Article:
Saturday, September 24, 2016

The Silures

The Silures where a tribe of Celts who according to Roman historians defeated The Second Legion. There's some doubt as to whether the Silures were ever subdued by Roman Forces or whether an agreement was reached. The Silures, apparently were not to be changed as a people by either "clemency or cruelty." They were "born curly haired" and were darker complexion than most Celts of the Islands of Britannia who apparently were a redder variety of Celt and many suggested the Silures were more like the Celts of Gaul and Iberia. The suggestion being that, as a people, they had moved from somewhere like Northern Spain to the South East of Wales, the River Usk and even Gloucestershire, and, the argument goes, they'd have done this by a sea crossing from the Iberian Peninsular to the Severn Estuary rather than nipping across the Straits of Dover. Mind you, Romans were tricky and often very subjective historians.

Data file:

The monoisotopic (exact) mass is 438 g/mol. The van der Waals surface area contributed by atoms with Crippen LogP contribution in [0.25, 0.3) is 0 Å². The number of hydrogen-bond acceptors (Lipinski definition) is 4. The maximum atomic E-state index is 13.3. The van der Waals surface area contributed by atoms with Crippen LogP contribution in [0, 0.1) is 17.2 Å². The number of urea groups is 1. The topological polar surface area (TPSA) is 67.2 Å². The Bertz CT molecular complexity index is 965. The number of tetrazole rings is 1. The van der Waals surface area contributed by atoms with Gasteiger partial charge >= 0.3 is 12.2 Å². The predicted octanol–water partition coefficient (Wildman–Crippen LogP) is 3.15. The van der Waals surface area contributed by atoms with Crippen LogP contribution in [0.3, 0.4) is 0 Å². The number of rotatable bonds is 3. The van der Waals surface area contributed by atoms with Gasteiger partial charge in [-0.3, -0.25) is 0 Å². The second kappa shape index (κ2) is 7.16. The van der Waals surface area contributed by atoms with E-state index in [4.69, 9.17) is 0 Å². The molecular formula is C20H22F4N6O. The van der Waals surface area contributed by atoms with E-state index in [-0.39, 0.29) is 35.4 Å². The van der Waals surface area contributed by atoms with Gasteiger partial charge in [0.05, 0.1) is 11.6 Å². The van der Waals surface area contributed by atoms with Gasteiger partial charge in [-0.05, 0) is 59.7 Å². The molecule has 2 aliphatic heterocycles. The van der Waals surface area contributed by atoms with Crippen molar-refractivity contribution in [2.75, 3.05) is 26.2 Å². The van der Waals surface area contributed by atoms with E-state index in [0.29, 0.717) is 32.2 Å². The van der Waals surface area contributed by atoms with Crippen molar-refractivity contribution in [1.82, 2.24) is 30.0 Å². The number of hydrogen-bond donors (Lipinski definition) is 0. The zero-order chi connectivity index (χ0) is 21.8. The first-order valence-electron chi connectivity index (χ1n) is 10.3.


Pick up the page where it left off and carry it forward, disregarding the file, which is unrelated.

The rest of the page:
For the Victorian investigators, most of whom were gentlemen of leisure, class and race were established categories, the big thing was broadening the mind by reaffirming the overall superiority of the Anglo Saxon. Most considered the earlier inhabitants of the English Islands rather primitive, relative to say Romans or Greeks, so the Celtic Myths took a distant place to someone like Tacitus. One such Victorian investigator's interest in rocks took him to the borders of Wales and England, where he observed layers of rocks, some of which contained fossils and he devised a system for giving rough dates to rock strata which he named The Silurian System, after the curly haired Silures. The Silurian geologic period begins at the end of a major extinction of species, about 60% of all water species were wiped out, and during the Silurian age jawed and bony fish took on a whole new look and vascular plants took a hold on the idea of living on land.

No comments: